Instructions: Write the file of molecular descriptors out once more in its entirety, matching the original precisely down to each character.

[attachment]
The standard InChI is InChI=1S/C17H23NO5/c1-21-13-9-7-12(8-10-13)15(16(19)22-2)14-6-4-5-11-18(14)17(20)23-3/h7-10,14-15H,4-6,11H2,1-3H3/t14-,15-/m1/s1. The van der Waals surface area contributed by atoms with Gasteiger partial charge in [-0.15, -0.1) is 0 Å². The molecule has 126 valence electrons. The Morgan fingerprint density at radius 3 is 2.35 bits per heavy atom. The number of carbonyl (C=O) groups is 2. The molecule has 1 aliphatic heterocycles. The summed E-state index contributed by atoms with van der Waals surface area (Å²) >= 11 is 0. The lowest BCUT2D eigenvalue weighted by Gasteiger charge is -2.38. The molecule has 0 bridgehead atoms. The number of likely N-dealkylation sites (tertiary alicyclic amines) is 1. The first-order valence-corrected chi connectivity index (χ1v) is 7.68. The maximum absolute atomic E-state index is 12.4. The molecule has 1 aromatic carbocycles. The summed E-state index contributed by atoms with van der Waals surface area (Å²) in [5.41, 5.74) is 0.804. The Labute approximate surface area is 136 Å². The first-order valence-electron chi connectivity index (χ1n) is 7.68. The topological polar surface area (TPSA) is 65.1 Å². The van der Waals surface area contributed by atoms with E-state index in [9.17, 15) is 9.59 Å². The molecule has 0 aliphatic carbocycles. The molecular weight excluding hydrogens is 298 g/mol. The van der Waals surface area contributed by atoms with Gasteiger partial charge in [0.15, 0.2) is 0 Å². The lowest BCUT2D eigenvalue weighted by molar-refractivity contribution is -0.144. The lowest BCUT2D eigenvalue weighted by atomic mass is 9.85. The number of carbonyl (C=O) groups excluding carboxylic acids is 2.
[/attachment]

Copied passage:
The standard InChI is InChI=1S/C17H23NO5/c1-21-13-9-7-12(8-10-13)15(16(19)22-2)14-6-4-5-11-18(14)17(20)23-3/h7-10,14-15H,4-6,11H2,1-3H3/t14-,15-/m1/s1. The van der Waals surface area contributed by atoms with Gasteiger partial charge in [-0.15, -0.1) is 0 Å². The molecule has 126 valence electrons. The Morgan fingerprint density at radius 3 is 2.35 bits per heavy atom. The number of carbonyl (C=O) groups is 2. The molecule has 1 aliphatic heterocycles. The summed E-state index contributed by atoms with van der Waals surface area (Å²) >= 11 is 0. The lowest BCUT2D eigenvalue weighted by Gasteiger charge is -2.38. The molecule has 0 bridgehead atoms. The number of likely N-dealkylation sites (tertiary alicyclic amines) is 1. The first-order valence-corrected chi connectivity index (χ1v) is 7.68. The maximum absolute atomic E-state index is 12.4. The molecule has 1 aromatic carbocycles. The summed E-state index contributed by atoms with van der Waals surface area (Å²) in [5.41, 5.74) is 0.804. The Labute approximate surface area is 136 Å². The first-order valence-electron chi connectivity index (χ1n) is 7.68. The topological polar surface area (TPSA) is 65.1 Å². The van der Waals surface area contributed by atoms with E-state index in [9.17, 15) is 9.59 Å². The molecule has 0 aliphatic carbocycles. The molecular weight excluding hydrogens is 298 g/mol. The van der Waals surface area contributed by atoms with Gasteiger partial charge in [0.15, 0.2) is 0 Å². The lowest BCUT2D eigenvalue weighted by molar-refractivity contribution is -0.144. The lowest BCUT2D eigenvalue weighted by atomic mass is 9.85. The number of carbonyl (C=O) groups excluding carboxylic acids is 2.